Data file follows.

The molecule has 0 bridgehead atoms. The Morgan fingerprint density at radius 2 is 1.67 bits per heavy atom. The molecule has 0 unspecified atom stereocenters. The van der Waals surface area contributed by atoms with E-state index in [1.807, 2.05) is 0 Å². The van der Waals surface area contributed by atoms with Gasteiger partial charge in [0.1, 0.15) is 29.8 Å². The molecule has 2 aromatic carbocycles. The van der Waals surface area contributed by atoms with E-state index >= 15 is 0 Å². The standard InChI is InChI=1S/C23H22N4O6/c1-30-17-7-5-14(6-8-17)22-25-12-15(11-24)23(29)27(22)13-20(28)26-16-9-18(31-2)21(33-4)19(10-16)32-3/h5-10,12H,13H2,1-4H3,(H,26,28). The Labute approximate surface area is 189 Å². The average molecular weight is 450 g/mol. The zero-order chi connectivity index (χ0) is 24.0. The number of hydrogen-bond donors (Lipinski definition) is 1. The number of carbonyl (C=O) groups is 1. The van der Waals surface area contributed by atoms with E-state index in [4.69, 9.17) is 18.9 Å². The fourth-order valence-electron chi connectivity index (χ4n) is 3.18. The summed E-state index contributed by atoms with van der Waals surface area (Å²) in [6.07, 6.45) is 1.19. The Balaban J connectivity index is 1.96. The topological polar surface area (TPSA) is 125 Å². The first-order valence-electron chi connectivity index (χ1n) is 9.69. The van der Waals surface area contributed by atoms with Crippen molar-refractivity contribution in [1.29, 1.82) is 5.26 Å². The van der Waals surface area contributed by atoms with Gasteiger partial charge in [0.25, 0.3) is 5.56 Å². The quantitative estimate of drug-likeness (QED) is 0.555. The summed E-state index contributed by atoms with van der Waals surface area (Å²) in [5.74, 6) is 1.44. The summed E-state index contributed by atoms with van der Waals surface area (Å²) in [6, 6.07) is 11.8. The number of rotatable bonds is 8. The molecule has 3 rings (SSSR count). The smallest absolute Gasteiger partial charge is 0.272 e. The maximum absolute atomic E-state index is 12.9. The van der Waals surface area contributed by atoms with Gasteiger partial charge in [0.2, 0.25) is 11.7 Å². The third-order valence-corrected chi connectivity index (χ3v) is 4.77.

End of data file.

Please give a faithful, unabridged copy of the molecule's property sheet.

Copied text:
The molecule has 0 bridgehead atoms. The Morgan fingerprint density at radius 2 is 1.67 bits per heavy atom. The molecule has 0 unspecified atom stereocenters. The van der Waals surface area contributed by atoms with E-state index in [1.807, 2.05) is 0 Å². The van der Waals surface area contributed by atoms with Gasteiger partial charge in [0.1, 0.15) is 29.8 Å². The molecule has 2 aromatic carbocycles. The van der Waals surface area contributed by atoms with E-state index >= 15 is 0 Å². The standard InChI is InChI=1S/C23H22N4O6/c1-30-17-7-5-14(6-8-17)22-25-12-15(11-24)23(29)27(22)13-20(28)26-16-9-18(31-2)21(33-4)19(10-16)32-3/h5-10,12H,13H2,1-4H3,(H,26,28). The Labute approximate surface area is 189 Å². The average molecular weight is 450 g/mol. The zero-order chi connectivity index (χ0) is 24.0. The number of hydrogen-bond donors (Lipinski definition) is 1. The number of carbonyl (C=O) groups is 1. The van der Waals surface area contributed by atoms with E-state index in [4.69, 9.17) is 18.9 Å². The fourth-order valence-electron chi connectivity index (χ4n) is 3.18. The summed E-state index contributed by atoms with van der Waals surface area (Å²) in [6.07, 6.45) is 1.19. The Balaban J connectivity index is 1.96. The topological polar surface area (TPSA) is 125 Å². The first-order valence-electron chi connectivity index (χ1n) is 9.69. The van der Waals surface area contributed by atoms with Crippen molar-refractivity contribution in [1.29, 1.82) is 5.26 Å². The van der Waals surface area contributed by atoms with Gasteiger partial charge in [0.25, 0.3) is 5.56 Å². The quantitative estimate of drug-likeness (QED) is 0.555. The summed E-state index contributed by atoms with van der Waals surface area (Å²) in [5.74, 6) is 1.44. The summed E-state index contributed by atoms with van der Waals surface area (Å²) in [6, 6.07) is 11.8. The number of rotatable bonds is 8. The molecule has 3 rings (SSSR count). The smallest absolute Gasteiger partial charge is 0.272 e. The maximum absolute atomic E-state index is 12.9. The van der Waals surface area contributed by atoms with Gasteiger partial charge in [0.2, 0.25) is 11.7 Å². The third-order valence-corrected chi connectivity index (χ3v) is 4.77.